Axiomatic Expression To describe the four possible projections more clearly, let us consider \(X \in R_{ + }^{m}\) as an input vector with m components, \(G \in R_{ + }^{s}\) as a desirable output vector with s components and \(B \in R_{ + }^{h}\) as an undesirable output vector with h components. In these column vectors, the subscript (j) is used to indicate the jth DMU, whose vector components are all strictly positive.
Using an axiomatic expression, this study specifies unified production and pollution possibility sets to express natural (N) and that for managerial (M) disposability by the two types of output vectors and an input vector, respectively, as follows:
\(P_{v}^{N} \left( X \right)\) stands for a production and pollution possibility set under natural disposability. Meanwhile, \(P_{v}^{M} \left( X \right)\) is that of managerial disposability. The subscript (v) stands for variable Returns to Scale (RTS)^{Footnote 2} or variable Damages to Scale (DTS)^{Footnote 3} because the constraint \(\left( {\sum\nolimits_{j = 1}^{n} {\lambda_{j} = 1} } \right)\) is incorporated in the two axiomatic expressions. See Sueyoshi (2017) for the similar concept for DTS. The difference between the two disposability concepts is that the production technology under natural disposability, or \(P_{v}^{N} \left( X \right)\), has \({{X}} \ge \sum\nolimits_{j = 1}^{n} {{{X}}_{{j}} \lambda_{j} }\), implying that a DMU can attain an efficiency frontier by reducing a directional vector of inputs.
Besides the above difference, the two disposability concepts have a common feature that both have \(G \le \sum\nolimits_{j = 1}^{n} {G_{j} \lambda_{j} }\) and \({{B}} \ge \sum\nolimits_{j = 1}^{n} {{{B}}_{{j}} \lambda_{j} }\) in these axiomatic expressions. These conditions intuitively appeal to us because an efficiency frontier for desirable outputs should locate above or on all observations, while that of undesirable outputs should locate below or on these observations.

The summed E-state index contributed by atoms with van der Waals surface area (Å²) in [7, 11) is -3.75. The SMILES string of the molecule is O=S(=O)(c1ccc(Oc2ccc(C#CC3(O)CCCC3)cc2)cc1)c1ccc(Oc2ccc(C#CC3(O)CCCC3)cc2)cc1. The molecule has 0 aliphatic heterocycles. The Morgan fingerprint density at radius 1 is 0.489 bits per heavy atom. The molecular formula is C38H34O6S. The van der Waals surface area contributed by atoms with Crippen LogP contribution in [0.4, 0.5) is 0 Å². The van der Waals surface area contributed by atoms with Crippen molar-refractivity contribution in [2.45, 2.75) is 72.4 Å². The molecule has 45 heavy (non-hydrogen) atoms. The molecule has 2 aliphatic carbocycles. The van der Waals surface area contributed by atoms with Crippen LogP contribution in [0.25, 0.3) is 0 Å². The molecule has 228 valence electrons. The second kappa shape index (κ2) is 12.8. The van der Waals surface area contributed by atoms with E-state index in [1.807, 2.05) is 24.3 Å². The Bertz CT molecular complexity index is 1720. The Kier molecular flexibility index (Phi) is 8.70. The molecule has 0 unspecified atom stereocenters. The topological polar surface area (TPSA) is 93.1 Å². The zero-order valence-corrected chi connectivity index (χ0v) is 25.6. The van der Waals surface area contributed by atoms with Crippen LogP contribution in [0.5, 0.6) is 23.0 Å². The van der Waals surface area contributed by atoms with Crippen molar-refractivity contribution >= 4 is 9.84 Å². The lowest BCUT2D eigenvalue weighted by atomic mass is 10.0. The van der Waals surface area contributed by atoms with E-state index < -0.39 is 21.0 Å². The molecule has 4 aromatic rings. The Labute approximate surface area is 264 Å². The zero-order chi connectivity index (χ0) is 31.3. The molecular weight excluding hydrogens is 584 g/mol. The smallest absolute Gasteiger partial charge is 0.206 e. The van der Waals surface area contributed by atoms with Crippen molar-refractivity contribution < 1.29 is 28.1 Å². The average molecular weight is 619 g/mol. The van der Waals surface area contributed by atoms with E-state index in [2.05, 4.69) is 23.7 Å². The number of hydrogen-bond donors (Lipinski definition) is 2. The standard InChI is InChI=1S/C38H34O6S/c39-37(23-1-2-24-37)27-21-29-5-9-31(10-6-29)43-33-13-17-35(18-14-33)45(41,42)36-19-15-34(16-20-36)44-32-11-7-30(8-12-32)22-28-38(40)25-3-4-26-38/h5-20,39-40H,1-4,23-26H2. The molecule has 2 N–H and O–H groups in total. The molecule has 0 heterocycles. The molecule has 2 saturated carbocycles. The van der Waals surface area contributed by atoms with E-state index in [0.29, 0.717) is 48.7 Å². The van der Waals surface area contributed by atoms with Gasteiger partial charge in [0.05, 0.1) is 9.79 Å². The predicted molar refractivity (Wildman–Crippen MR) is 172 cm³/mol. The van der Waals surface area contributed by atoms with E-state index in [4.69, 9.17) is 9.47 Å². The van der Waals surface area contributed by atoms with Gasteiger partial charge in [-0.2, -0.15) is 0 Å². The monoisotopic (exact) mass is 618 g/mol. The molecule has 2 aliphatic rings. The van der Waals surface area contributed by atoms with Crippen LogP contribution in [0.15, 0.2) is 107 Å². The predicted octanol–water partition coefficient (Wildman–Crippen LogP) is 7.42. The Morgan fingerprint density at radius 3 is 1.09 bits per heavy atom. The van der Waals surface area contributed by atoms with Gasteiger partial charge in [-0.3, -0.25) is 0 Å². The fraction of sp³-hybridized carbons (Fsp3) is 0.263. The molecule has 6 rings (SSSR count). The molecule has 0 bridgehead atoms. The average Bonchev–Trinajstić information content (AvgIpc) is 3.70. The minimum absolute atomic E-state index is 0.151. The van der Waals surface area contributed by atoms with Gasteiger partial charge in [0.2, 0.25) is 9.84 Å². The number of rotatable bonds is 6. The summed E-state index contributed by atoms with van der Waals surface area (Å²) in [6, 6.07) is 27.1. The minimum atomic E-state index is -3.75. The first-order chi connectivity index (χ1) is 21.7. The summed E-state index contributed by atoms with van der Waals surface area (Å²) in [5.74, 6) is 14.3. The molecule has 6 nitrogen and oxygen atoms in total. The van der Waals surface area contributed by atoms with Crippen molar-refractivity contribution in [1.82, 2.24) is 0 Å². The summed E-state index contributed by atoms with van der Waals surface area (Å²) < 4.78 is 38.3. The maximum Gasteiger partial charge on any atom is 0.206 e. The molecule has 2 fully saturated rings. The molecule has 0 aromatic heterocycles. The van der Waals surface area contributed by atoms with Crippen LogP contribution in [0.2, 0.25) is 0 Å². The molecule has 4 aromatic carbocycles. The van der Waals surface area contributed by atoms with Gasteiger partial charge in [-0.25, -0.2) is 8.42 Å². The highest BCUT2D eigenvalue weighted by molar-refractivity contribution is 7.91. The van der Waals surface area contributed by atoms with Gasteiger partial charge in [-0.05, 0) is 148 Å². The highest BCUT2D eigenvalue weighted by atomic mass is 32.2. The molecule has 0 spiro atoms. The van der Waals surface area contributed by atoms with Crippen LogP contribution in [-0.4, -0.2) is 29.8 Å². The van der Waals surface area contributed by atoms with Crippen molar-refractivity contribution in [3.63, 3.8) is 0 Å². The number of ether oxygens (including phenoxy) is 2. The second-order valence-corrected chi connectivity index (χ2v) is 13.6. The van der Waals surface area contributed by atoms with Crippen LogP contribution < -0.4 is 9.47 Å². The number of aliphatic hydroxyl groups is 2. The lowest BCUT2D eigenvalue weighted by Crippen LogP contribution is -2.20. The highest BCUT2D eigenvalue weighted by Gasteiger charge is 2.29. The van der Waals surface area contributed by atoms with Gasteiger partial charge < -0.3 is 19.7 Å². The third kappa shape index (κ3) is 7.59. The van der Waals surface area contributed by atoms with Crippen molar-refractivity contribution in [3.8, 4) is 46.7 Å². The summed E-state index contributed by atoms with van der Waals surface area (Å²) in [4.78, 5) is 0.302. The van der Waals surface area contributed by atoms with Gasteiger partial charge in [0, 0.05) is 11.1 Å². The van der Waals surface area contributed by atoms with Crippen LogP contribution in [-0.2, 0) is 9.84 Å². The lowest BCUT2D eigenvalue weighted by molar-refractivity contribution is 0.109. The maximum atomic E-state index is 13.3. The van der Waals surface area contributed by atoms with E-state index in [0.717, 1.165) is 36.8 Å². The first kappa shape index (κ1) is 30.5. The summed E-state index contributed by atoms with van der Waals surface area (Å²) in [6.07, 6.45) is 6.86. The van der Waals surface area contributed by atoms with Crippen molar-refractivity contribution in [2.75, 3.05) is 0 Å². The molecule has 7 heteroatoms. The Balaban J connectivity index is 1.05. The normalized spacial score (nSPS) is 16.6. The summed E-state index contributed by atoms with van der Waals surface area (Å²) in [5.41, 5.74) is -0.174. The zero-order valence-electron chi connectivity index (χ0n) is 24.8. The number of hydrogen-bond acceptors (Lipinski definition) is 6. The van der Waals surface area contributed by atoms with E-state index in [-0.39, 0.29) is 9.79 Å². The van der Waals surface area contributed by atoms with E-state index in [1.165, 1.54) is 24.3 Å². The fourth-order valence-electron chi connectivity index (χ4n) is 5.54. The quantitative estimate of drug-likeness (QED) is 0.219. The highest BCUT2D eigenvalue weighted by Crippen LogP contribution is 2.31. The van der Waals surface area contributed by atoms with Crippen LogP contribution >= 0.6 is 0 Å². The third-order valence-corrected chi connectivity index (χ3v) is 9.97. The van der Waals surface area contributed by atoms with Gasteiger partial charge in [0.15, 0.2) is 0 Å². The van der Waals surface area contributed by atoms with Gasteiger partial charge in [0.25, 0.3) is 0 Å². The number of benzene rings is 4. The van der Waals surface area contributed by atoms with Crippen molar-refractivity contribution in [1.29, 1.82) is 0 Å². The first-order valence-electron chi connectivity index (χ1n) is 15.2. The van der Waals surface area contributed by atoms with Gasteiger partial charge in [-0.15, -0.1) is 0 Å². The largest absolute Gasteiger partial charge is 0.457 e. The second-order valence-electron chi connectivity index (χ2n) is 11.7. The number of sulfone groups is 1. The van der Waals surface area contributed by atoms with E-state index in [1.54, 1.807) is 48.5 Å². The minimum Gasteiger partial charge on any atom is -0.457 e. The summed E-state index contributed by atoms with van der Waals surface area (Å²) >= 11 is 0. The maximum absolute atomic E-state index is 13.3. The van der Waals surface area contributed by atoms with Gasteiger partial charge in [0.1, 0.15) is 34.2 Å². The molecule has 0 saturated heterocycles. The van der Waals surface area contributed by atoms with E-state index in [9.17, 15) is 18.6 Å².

Second pitfall: disposability unification
Disposability unification An important aspect of DEA environmental assessment is that it separates outputs into desirable and undesirable categories. The output separation cannot be found in the conventional framework of DEA. The two types of outputs are different in terms of their analytical structures (e.g., the direction of these vectors). A problem to be overcome after the output separation is that it is necessary for us to consider conceptual frameworks and these related formulations for unifying desirable and undesirable outputs. Figure 2 depicts the unification process from I to III, all of which are incorporated in the proposed approach for environmental assessment. For our visual description, the figure depicts a case of a single component of three production factors. An extension to multiple components is possible in mathematical models to be discussed in this study.